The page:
As I outlined in our post on budgeting video projects, we set rates for each crewmember for each job. When we bring in someone with specific experience it allows us to be more flexible and raise the bar. We, as a company, haven’t done a lot in the beauty world, but some of our go-to Directors of Photography have and having them on our team makes us so much more valuable, furthering the win-win-win scenario.
We are able to scale pretty quickly for larger jobs and work all over with an experienced team because of this. Our crew have their own setups allowing them to take on multiple projects during any given month- and that variety is exciting and stimulating, enough that the security of a salaried job and a limited scope of work is stifling rather and desired.
Large in Size or Heart
From time to time, I’ll see a website that has a “team” page with several headshots suggesting the video production company is much larger than it is in reality. This may or may not be true but, in general, I don’t think it’s a good idea.
I think it’s misleading to the prospective client and probably does more harm than good. It’s okay to be a small company. It’s okay to be yourself and offer your services to companies that find value in it. Suggesting you are something you’re not can come back to bite you in the ass.
You don’t need to appear to be big to get clients. You need to do great work, and having a strong team is the backbone of great work. I recently read a stat that said by 2019, 25% of our workforce will be made up of freelancers. I think this is great.
Furthermore, you’re pricing project based on value, not team size, right? The relationship you establish with a client will be made during your first meetings or phone calls. Clients are people too. Having a huge team page that isn’t a fair representation of who you are is equivalent to Napoleon Complex. I think it’s better to impress your client with your process, services, knowledge, and expertise.
Professionals are no longer seeking the perceived safe bet of a big corporate company, but rather are drawn to the unique value propositions and talents of more boutique, yet established agencies.
We have growth plans of our own and plan to take on a few Full-Time employees but only when this makes sense for us. Even when we reach our peak goals we still plan to utilize our network of freelancers, maximizing our elasticity.
The bottom line is this: We’re able to do great work because of our team and defined process. These are two unique ingredients that differentiate us in the marketplace. Our team members can also do other work when they desire.
The largest challenge we have being distributed is interpersonal conversations and bonding that can happen. Sometimes, it’s really helpful to sit in the same room with someone and hash out ideas, talk through problems or how we can overcome something. This collaboration can be very valuable, and I’ll be honest with you, it’s really hard to duplicate this even with Skype or Google Hangouts or screen shares.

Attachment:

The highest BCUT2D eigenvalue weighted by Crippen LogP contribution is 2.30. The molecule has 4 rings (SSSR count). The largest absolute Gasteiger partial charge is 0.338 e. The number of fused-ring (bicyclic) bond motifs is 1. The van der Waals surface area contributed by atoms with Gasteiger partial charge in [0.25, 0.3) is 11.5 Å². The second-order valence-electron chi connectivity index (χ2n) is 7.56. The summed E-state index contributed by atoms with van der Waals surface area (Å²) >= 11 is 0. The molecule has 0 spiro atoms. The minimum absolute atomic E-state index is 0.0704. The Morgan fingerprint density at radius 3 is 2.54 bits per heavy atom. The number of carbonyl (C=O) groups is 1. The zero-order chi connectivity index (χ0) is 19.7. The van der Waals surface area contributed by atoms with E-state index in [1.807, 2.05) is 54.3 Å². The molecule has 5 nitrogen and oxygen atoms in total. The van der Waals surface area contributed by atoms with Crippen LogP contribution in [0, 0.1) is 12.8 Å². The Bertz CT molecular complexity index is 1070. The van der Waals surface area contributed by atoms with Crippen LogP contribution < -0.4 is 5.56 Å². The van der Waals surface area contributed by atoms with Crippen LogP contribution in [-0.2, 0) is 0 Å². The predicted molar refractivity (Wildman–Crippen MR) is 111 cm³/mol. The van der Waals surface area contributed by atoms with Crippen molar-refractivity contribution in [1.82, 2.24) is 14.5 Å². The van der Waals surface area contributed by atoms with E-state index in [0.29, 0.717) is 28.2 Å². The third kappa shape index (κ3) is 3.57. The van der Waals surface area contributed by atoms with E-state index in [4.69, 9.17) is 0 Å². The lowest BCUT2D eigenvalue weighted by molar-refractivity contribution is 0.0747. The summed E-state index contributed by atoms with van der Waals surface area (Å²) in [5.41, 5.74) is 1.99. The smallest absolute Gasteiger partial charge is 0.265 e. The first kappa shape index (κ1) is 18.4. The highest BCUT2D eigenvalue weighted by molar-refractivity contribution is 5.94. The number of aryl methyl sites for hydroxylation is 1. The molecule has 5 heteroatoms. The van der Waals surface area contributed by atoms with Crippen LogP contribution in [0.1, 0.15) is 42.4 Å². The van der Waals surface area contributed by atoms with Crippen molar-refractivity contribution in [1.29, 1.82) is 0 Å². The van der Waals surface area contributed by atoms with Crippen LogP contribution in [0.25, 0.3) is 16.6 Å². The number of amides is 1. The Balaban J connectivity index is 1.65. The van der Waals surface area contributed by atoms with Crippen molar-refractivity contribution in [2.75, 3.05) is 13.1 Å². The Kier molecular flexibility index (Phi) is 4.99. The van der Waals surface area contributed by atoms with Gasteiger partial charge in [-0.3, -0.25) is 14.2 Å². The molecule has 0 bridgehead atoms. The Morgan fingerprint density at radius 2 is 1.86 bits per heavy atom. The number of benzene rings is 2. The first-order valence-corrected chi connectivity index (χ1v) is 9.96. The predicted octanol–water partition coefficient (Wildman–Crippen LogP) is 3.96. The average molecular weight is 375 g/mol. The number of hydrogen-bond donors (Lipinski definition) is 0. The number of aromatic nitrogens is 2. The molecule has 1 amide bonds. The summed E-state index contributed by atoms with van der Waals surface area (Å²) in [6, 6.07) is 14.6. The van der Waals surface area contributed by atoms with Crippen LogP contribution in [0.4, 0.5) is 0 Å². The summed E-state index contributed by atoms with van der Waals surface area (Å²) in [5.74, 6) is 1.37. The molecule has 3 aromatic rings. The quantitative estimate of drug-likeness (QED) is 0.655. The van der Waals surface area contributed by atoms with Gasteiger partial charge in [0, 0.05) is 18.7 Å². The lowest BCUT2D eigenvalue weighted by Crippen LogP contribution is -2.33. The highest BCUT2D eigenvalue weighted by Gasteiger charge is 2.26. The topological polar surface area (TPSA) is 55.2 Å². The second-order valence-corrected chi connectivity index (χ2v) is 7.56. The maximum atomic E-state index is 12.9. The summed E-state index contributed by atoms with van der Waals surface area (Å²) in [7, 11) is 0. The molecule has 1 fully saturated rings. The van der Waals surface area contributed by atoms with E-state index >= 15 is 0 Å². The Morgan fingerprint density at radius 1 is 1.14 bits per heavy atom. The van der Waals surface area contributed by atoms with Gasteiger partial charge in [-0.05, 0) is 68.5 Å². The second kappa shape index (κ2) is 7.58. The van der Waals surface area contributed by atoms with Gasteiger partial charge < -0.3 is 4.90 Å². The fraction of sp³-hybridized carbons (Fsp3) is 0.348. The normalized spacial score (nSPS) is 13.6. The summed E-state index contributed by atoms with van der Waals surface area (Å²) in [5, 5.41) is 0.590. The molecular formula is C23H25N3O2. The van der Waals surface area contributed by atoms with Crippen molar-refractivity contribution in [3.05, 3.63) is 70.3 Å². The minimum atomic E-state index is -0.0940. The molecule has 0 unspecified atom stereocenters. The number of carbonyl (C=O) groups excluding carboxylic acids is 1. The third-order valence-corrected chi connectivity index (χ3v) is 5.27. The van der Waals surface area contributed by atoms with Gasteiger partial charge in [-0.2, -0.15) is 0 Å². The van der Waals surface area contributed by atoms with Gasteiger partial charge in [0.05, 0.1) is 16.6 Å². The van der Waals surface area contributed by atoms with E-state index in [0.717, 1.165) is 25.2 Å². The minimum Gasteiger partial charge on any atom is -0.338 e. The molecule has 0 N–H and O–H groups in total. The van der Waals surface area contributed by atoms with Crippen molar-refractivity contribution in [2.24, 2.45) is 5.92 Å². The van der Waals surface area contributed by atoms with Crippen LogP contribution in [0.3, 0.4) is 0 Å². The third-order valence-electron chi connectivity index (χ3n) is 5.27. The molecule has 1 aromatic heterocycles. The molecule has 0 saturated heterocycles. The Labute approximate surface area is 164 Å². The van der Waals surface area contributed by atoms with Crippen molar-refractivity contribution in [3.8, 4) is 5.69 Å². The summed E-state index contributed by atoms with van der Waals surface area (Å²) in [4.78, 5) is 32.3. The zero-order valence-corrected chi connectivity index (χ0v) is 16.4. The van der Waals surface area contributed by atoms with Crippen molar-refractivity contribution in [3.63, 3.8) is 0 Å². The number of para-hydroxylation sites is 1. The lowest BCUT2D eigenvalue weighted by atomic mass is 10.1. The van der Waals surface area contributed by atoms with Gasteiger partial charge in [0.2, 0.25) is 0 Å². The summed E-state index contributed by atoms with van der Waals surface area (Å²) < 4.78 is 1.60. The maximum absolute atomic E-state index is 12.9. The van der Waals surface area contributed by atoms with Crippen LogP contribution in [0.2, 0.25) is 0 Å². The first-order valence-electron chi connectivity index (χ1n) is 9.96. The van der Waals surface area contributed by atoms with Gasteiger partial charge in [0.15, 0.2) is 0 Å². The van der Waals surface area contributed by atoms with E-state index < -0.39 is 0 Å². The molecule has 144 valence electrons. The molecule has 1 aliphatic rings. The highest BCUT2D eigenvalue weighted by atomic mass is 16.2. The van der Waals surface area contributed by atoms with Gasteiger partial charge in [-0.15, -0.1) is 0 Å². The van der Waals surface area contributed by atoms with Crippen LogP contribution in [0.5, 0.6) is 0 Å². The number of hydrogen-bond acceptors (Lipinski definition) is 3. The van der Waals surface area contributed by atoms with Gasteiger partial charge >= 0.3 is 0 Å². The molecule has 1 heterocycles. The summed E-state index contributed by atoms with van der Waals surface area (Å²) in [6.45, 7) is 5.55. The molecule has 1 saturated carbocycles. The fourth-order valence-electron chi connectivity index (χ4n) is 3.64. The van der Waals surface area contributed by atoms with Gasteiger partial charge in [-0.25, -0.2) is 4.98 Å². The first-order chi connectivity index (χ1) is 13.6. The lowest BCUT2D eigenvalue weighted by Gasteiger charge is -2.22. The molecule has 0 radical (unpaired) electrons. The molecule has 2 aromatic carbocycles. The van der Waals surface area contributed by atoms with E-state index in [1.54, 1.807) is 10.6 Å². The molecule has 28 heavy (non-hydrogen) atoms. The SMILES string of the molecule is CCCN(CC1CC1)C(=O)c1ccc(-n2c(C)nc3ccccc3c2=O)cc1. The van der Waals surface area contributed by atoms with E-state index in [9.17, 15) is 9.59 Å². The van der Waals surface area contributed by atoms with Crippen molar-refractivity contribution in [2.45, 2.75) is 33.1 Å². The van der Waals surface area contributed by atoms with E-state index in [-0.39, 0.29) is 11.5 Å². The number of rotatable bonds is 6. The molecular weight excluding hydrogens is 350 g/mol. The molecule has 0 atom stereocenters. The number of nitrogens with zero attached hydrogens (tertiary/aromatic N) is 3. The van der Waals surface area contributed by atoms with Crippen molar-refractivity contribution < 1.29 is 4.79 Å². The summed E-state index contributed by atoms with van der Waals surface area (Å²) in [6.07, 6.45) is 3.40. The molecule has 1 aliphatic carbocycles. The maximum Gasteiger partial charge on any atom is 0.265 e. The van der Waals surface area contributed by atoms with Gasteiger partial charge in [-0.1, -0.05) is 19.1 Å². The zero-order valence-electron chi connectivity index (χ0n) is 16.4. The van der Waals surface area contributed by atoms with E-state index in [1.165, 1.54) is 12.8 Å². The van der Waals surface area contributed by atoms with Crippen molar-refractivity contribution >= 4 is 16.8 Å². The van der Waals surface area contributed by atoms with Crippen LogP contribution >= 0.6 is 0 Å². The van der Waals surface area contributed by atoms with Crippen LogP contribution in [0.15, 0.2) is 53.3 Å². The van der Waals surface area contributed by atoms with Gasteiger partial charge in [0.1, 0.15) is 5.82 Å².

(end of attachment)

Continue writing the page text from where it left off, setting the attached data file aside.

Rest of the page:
We all need the occasional reality check from our peers. And the presence one holds in a room can change the environment subtlely. This can create an in-person pressure that helps bring out the best in someone.
We overcome this with the reasons I listed above, having senior, professionals who have been working together for several years. Our team know the way the other person thinks. They know their humor, if they are night owls or early birds, when they can expect deliverables.
I’ve found that when projects are set up this way, and the expectation is set, everyone follows it and can accomplish the project’s goals. In a unique way, we’ve been able to create our own digital bond among our team.
Having a distributed team has worked for us, but only after pivoting a few times. We’ve set up the right team to run this process and manage the team. We can have several different teams going at once but luckily our Producer/Project Manager is a rockstar.
We get a lot of emails from people wanting to work with us. We take it as a compliment and file everyone’s email based on location and skill. We can’t respond to everyone as we receive quite a few of these, but it’s still nice to know who’s out there in our industry and where they are.
If we happen to have a shoot in some place we haven’t yet been it makes it easy for us to hire locals with knowledge of the area and might be able to help source certain gear or shots. All this comes down to building our story. If you want to be part of this list email us at team @ tarproductions.com. Be sure to include what you do, where you’re located, experience or career highlights and a link to your reel or portfolio.
Do you have a distributed team or have questions about running one? Let us know in the comments below!